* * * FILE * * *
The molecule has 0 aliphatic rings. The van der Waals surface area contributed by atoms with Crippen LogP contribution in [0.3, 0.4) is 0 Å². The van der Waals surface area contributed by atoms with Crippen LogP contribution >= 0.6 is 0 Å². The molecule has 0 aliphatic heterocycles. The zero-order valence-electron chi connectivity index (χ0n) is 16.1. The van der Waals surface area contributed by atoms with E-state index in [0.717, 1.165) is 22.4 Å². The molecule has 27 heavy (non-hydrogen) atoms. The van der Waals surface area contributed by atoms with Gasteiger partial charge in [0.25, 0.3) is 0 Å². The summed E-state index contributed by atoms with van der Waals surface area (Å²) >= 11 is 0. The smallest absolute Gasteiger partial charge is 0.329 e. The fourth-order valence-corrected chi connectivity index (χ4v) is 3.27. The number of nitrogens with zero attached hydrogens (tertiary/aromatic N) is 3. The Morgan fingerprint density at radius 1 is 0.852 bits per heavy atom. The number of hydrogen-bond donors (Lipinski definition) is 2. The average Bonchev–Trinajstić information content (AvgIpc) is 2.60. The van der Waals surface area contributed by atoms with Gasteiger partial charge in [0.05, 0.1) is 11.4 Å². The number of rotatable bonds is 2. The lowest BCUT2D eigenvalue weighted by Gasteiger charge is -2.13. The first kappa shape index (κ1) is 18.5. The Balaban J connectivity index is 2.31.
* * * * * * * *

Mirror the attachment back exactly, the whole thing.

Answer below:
The molecule has 0 aliphatic rings. The van der Waals surface area contributed by atoms with Crippen LogP contribution in [0.3, 0.4) is 0 Å². The van der Waals surface area contributed by atoms with Crippen LogP contribution >= 0.6 is 0 Å². The molecule has 0 aliphatic heterocycles. The zero-order valence-electron chi connectivity index (χ0n) is 16.1. The van der Waals surface area contributed by atoms with E-state index in [0.717, 1.165) is 22.4 Å². The molecule has 27 heavy (non-hydrogen) atoms. The van der Waals surface area contributed by atoms with Gasteiger partial charge in [0.25, 0.3) is 0 Å². The summed E-state index contributed by atoms with van der Waals surface area (Å²) >= 11 is 0. The smallest absolute Gasteiger partial charge is 0.329 e. The fourth-order valence-corrected chi connectivity index (χ4v) is 3.27. The number of nitrogens with zero attached hydrogens (tertiary/aromatic N) is 3. The Morgan fingerprint density at radius 1 is 0.852 bits per heavy atom. The number of hydrogen-bond donors (Lipinski definition) is 2. The average Bonchev–Trinajstić information content (AvgIpc) is 2.60. The van der Waals surface area contributed by atoms with Gasteiger partial charge in [0.05, 0.1) is 11.4 Å². The number of rotatable bonds is 2. The lowest BCUT2D eigenvalue weighted by Gasteiger charge is -2.13. The first kappa shape index (κ1) is 18.5. The Balaban J connectivity index is 2.31.